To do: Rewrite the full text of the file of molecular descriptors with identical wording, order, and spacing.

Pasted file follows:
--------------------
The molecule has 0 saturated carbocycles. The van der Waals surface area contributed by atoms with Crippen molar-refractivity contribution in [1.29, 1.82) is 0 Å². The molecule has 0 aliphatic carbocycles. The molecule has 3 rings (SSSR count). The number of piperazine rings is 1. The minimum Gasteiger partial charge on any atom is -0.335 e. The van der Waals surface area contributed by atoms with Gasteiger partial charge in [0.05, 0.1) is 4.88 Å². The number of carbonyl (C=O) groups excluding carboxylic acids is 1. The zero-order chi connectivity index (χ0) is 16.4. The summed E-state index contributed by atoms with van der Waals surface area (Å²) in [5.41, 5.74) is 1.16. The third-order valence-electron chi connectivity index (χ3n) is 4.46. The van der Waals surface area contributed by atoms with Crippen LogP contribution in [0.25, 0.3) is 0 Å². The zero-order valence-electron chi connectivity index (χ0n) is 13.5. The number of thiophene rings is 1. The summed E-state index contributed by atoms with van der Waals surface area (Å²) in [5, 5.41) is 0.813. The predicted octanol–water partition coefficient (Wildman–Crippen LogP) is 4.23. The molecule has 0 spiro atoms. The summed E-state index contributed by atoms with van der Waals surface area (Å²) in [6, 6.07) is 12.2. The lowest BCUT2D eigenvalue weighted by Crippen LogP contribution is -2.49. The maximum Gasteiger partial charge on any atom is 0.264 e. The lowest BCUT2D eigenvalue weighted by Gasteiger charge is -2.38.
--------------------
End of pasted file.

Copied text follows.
The molecule has 0 saturated carbocycles. The van der Waals surface area contributed by atoms with Crippen molar-refractivity contribution in [1.29, 1.82) is 0 Å². The molecule has 0 aliphatic carbocycles. The molecule has 3 rings (SSSR count). The number of piperazine rings is 1. The minimum Gasteiger partial charge on any atom is -0.335 e. The van der Waals surface area contributed by atoms with Gasteiger partial charge in [0.05, 0.1) is 4.88 Å². The number of carbonyl (C=O) groups excluding carboxylic acids is 1. The zero-order chi connectivity index (χ0) is 16.4. The summed E-state index contributed by atoms with van der Waals surface area (Å²) in [5.41, 5.74) is 1.16. The third-order valence-electron chi connectivity index (χ3n) is 4.46. The van der Waals surface area contributed by atoms with Crippen LogP contribution in [0.25, 0.3) is 0 Å². The zero-order valence-electron chi connectivity index (χ0n) is 13.5. The number of thiophene rings is 1. The summed E-state index contributed by atoms with van der Waals surface area (Å²) in [5, 5.41) is 0.813. The predicted octanol–water partition coefficient (Wildman–Crippen LogP) is 4.23. The molecule has 0 spiro atoms. The summed E-state index contributed by atoms with van der Waals surface area (Å²) in [6, 6.07) is 12.2. The lowest BCUT2D eigenvalue weighted by Crippen LogP contribution is -2.49. The maximum Gasteiger partial charge on any atom is 0.264 e. The lowest BCUT2D eigenvalue weighted by Gasteiger charge is -2.38.